Atama, kata, hiza, ashi!

Most early literacy specialists recognize the importance of encouraging families to speak, sing and read with their children in the language they’re most comfortable with. I try to reinforce this through the early literacy messages I sprinkle throughout my story times.

One of the best ways to get a message across, though, is to lead by example. I’ve been trying to include more songs in different languages in my story times, and to provide examples of songs that can be adapted to different languages.

My partner came home from Japanese language class humming a very familiar tune – they’d been learning Head and shoulders, knees and toes as part of a lesson on anatomical vocabulary.

What a perfect song to use with different languages! We sang it at my babytime in Japanese and Chinese, and it was a lot of fun for everyone to practice the different vocabulary.

Telling parents to sing with their babies in their native language is fantastic, but providing them with options, examples and suggestions is even more helpful – not everyone necessarily remembers the songs they sung as a child, and sometimes we just get so bored of the same old traditional songs that we’re desperate for something new to try! Sharing is caring!

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5 thoughts on “Atama, kata, hiza, ashi!

  1. Wonderful ideas and tips! Songs are really the best way to learn and be exposed to a foreign language. Before I even knew any English (I was born in Romania), we listened to nursery rhyme tapes of all the classics (my first exposure). Now as an adult whose first language is English – I am maintaining the French I’ve learned in school by listening to French music 🙂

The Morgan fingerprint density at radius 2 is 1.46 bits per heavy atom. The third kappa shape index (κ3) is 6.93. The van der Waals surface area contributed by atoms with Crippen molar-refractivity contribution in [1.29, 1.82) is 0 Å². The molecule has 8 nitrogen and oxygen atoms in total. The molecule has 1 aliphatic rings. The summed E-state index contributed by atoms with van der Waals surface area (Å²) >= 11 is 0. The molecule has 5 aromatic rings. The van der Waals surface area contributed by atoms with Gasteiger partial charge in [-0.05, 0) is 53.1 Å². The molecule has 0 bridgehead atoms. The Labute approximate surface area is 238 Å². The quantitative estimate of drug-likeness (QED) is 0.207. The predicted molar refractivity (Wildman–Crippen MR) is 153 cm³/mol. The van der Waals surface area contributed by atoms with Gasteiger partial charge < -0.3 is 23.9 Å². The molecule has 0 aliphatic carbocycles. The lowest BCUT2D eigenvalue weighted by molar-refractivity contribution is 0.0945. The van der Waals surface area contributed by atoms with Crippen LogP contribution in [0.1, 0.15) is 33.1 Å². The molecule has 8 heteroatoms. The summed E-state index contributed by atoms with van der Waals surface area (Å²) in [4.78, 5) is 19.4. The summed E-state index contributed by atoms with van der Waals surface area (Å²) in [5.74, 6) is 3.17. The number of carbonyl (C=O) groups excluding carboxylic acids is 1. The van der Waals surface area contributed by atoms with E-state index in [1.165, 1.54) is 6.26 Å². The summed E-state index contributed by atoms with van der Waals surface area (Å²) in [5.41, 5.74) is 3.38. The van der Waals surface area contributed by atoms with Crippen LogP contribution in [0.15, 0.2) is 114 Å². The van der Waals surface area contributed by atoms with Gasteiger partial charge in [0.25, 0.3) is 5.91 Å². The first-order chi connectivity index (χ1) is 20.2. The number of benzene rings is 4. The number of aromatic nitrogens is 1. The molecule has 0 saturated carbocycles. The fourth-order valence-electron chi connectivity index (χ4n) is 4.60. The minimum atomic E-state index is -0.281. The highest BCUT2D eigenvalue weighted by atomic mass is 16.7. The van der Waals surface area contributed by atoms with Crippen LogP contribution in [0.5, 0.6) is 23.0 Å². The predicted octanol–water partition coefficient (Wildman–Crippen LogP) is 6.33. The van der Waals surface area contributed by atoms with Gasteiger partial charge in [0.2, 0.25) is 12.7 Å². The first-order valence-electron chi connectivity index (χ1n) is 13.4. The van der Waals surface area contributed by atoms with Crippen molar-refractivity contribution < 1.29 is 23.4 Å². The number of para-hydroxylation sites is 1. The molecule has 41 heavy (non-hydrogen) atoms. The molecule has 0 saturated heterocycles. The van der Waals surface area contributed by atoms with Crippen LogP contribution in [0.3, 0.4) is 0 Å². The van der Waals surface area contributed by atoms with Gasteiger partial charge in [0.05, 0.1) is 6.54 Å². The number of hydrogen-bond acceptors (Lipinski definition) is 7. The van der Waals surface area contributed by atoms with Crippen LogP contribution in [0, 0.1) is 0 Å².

Great post!

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    • Thank you! You’re so right, we really emphasize singing a lot in our library story times because, just like you said, it’s such a great way to learn language. A lot of the families in my neighbourhood are English language learners, and it’s great to see different generations of a family coming together to learn through singing and music!

      Liked by 1 person

  2. I’d never really thought about it but that is a great way to learn a language, especially if it is something so familiar. I’m going to have to look into songs in the next year with this baby coming. 🙂

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    • Absolutely, singing is a fantastic way to reinforce language skills. One of the reasons that singing is effective is that it slows language down – we typically sing more slowly and deliberately than we speak, which gives listeners more time to process the language being used. Plus, singing is a lot of fun (no matter how you sound!), which makes for a more positive learning experience. Congratulations on your upcoming baby! 🙂

      Liked by 1 person

  3. Pingback: Sunday Post #36 – A Dance With Books

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